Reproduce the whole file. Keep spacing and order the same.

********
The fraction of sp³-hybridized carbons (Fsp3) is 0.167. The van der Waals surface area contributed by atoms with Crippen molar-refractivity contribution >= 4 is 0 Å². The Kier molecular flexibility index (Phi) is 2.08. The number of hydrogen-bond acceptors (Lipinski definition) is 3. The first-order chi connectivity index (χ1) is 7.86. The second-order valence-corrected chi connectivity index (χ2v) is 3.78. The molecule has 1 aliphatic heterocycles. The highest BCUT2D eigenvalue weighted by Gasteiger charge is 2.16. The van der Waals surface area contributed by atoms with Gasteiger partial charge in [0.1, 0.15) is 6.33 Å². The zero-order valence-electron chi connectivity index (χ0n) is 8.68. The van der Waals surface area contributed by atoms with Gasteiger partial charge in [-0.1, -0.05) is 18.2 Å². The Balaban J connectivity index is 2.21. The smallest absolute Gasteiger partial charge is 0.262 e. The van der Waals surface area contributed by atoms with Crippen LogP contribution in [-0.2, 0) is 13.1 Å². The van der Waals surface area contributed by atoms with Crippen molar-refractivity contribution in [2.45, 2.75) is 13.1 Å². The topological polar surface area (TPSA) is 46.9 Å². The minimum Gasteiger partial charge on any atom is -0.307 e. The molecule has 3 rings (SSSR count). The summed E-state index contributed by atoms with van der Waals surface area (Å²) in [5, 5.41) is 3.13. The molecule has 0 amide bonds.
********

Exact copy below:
The fraction of sp³-hybridized carbons (Fsp3) is 0.167. The van der Waals surface area contributed by atoms with Crippen molar-refractivity contribution >= 4 is 0 Å². The Kier molecular flexibility index (Phi) is 2.08. The number of hydrogen-bond acceptors (Lipinski definition) is 3. The first-order chi connectivity index (χ1) is 7.86. The second-order valence-corrected chi connectivity index (χ2v) is 3.78. The molecule has 1 aliphatic heterocycles. The highest BCUT2D eigenvalue weighted by Gasteiger charge is 2.16. The van der Waals surface area contributed by atoms with Gasteiger partial charge in [0.1, 0.15) is 6.33 Å². The zero-order valence-electron chi connectivity index (χ0n) is 8.68. The van der Waals surface area contributed by atoms with Gasteiger partial charge in [-0.1, -0.05) is 18.2 Å². The Balaban J connectivity index is 2.21. The smallest absolute Gasteiger partial charge is 0.262 e. The van der Waals surface area contributed by atoms with Crippen LogP contribution in [-0.2, 0) is 13.1 Å². The van der Waals surface area contributed by atoms with Crippen molar-refractivity contribution in [2.45, 2.75) is 13.1 Å². The topological polar surface area (TPSA) is 46.9 Å². The minimum Gasteiger partial charge on any atom is -0.307 e. The molecule has 3 rings (SSSR count). The summed E-state index contributed by atoms with van der Waals surface area (Å²) in [5, 5.41) is 3.13. The molecule has 0 amide bonds.